There is very little in-between  unless you've designed your system for that in-between behaviour (e.g., you make sure almost all memory access is made of long sequential bursts).

My reason to avoid threads is not context switches at all. It's the synchronization overhead (compared to which, context switches are cheap). And it's also the correctness - its damn hard to trust code when everything's implicitly shared and may change at any time, because locks weren't used properly (If you don't trust placing data on the stack for security reasons, surely you can't trust that all syncrhonization was correctly employed). Furthermore, race conditions are rarely reproducible.

Don't use single threaded async code to improve performance - it does get you that, if done right, but in 6 months you'd have the average 10% improvement you're getting from the hardware.

The reason (my reason, anyway) to use it to create a robust, easy to debug server with reproducible behaviour.

Ori Berger
Tuesday, December 16, 2003

p.s. the local stack is rarely, if ever, paged out because you use it. If you allocate a 4k buffer on the local stack and recv() to it, you can be almost certain that the recv() won't pagefault (as long as you don't have a 1MB buffer allocated on the same stack which disconnects your 4k buffer from the routine's local variables).

Ori Berger
Tuesday, December 16, 2003

Unless when you grow the stack by 4k that memory must paged in.  The very act of calling a function 4k buffer might cause a page fault.  This was one of my arguements as to why C++ exception handling is bogus.  There is no such thing as "nothrow" in my opinion.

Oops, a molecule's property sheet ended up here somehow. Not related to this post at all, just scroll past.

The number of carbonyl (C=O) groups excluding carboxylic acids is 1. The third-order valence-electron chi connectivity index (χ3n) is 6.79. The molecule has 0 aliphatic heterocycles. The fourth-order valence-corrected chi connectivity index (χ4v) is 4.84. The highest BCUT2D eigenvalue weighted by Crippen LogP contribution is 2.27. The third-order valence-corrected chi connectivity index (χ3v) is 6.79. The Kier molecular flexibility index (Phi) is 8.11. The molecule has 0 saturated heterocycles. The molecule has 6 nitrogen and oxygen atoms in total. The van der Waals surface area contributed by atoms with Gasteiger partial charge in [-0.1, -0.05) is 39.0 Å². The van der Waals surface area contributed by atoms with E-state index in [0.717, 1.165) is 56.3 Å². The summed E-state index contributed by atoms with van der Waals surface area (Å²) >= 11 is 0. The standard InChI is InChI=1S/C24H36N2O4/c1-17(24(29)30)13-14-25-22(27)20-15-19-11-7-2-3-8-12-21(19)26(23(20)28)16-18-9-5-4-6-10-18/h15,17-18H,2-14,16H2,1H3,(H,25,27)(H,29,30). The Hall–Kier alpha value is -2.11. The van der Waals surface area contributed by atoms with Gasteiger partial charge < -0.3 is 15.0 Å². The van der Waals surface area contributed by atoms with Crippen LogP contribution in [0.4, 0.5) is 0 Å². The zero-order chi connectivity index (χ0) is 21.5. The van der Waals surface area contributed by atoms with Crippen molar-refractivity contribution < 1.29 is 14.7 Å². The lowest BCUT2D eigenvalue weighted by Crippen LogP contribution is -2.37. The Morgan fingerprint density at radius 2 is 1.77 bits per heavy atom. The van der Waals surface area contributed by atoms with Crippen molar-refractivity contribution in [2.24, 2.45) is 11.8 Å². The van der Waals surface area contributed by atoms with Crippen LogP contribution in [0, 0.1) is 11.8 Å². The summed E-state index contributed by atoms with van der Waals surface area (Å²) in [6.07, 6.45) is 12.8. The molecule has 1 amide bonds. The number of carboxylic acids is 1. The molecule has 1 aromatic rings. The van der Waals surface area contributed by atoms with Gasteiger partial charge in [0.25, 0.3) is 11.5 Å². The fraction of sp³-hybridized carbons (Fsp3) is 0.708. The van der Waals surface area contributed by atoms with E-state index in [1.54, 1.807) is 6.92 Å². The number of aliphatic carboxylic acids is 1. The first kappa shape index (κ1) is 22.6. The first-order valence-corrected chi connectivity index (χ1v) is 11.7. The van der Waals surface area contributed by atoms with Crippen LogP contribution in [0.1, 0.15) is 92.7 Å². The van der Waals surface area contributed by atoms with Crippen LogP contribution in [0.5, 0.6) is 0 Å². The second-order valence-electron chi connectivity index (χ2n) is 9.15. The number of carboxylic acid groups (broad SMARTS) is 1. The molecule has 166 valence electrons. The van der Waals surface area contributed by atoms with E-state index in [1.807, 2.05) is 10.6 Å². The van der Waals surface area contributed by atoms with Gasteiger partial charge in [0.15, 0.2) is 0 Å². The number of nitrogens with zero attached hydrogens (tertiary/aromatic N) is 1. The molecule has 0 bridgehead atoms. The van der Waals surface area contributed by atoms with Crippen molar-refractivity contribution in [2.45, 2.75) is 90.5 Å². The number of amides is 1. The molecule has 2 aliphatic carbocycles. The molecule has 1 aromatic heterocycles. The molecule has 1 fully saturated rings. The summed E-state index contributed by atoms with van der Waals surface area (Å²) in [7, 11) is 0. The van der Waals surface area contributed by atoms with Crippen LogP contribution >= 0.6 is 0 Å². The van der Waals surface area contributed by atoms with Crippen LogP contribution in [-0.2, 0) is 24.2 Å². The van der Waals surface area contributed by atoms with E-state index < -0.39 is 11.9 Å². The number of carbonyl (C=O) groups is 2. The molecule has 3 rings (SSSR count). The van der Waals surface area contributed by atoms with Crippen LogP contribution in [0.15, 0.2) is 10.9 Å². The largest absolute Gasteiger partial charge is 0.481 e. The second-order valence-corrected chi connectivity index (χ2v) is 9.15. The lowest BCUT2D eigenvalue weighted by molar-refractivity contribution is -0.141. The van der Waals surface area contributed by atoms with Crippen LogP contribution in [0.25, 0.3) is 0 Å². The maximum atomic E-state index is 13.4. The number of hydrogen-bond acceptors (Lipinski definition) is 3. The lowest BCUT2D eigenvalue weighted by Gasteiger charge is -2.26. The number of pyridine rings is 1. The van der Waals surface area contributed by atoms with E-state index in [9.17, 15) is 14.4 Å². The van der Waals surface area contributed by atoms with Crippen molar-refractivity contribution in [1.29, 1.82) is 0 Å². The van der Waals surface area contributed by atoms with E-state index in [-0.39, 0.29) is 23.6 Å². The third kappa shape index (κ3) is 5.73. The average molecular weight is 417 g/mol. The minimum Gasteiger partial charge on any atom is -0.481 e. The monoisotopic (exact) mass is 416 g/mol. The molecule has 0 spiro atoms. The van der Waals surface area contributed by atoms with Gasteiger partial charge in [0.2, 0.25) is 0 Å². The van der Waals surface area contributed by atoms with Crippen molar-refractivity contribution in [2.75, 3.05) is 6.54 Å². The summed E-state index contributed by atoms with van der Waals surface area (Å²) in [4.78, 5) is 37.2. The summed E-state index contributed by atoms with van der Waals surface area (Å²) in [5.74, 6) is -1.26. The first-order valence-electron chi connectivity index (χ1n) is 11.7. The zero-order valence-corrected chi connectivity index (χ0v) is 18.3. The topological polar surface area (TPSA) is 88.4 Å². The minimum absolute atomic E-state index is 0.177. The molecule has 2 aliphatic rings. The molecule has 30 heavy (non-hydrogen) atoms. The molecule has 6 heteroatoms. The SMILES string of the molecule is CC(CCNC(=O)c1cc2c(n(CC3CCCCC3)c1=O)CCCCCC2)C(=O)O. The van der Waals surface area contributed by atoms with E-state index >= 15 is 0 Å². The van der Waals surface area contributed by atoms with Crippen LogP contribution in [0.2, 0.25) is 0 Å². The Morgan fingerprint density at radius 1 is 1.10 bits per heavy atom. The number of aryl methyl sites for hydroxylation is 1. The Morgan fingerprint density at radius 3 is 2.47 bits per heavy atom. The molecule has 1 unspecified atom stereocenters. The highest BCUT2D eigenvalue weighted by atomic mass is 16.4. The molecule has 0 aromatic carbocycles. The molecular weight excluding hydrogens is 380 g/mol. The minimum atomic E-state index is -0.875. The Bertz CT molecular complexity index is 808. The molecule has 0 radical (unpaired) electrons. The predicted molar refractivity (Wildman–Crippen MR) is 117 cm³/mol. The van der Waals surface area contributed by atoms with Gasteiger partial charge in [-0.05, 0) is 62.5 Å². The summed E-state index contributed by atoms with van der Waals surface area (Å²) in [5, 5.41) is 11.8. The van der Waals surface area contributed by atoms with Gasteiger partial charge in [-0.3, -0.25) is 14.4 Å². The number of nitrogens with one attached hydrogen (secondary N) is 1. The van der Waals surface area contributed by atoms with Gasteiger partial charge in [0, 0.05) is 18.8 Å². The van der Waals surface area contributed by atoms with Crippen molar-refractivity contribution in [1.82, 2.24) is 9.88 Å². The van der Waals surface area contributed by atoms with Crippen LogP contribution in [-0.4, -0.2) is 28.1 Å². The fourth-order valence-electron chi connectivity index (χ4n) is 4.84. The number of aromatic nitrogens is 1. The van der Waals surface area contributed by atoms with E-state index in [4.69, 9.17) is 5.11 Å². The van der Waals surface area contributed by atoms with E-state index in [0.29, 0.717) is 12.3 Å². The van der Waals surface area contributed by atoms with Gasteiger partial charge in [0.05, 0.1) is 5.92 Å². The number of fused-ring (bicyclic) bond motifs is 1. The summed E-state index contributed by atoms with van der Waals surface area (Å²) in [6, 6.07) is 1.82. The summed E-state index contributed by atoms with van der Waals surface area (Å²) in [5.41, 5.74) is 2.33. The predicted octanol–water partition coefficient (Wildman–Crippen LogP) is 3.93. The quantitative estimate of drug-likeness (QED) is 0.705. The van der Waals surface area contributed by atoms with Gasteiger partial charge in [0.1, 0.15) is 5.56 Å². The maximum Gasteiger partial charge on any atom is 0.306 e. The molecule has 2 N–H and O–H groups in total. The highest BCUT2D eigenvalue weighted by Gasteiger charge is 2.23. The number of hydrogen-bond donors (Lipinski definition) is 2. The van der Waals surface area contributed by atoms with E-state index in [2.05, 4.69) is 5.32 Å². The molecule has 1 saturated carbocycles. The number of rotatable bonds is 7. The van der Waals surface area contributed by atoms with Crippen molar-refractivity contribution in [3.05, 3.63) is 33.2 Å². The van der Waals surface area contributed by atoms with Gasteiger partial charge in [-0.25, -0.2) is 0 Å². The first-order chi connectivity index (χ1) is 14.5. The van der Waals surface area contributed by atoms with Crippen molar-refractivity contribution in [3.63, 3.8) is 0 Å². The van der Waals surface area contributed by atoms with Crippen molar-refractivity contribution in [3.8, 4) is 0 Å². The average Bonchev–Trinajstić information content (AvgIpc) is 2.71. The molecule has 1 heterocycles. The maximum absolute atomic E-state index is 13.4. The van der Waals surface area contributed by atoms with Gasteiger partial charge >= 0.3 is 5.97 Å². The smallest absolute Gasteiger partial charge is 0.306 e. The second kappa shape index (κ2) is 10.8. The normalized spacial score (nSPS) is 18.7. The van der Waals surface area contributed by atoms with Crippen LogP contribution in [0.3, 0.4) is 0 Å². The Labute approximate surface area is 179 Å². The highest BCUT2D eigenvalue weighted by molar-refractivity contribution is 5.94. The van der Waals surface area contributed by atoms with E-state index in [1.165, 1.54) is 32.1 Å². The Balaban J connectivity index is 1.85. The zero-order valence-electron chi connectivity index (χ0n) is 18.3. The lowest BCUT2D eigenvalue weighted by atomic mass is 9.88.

My goal is 1000 concurrent connections.  I would guess that with that many connections context switches could be a problem.  My application would require 2 threads per connection. 

My goals for the project are:

Correctness
Security
Scalability

In that order.

The page fault issue will not prevent me from using a single threaded model, but it is something to keep in mind.  It is my intention to lock the amount of memory required by the server under full load at startup.  Servers that degrade exponentially as the number of connections increase, should limit the number of connections they allow.

~christopher

christopher baus (www.baus.net)
Tuesday, December 16, 2003

I've seen small 20k stacks paged out only on a machine under extreme load (600MB allocated and actively used, 128MB physical memory available). I was actually debugging a kernel driver that had to do with disk access, so I was well aware of what was paged.

As long as your code manages to run, it will touch the stack pages it uses. The recent 8k or so will not get out of the working set, and will not be paged out.

I agree that, theoretically, every memory access can cause a page fault. Practically, however, this doesn't happen.

And if it does happen (such as in the case I observed), multilple threads would have probably saved it from slowing down by a factor of 1000 as it did, to a factor of 300 or so. Not worth the complications, in my book.

Virtual memory is a band aid. Often a very useful bandaid, but still a bandaid. May help for surface wounds, but not if your arm is being cut off. If there isn't enough physical memory to support the app, it won't run well; Threads may, perhaps, reduce by 10% the required physical memory to give the same kind of responsiveness, but the problem remains.

(And no, I don't have hard numbers to back that 10% reduction in required physical memory. I can argue that threads actually increase physical memory consumption. But I won't, not in this thread anyway).

Ori Berger
Tuesday, December 16, 2003

*  Recent Topics

*  Fog Creek Home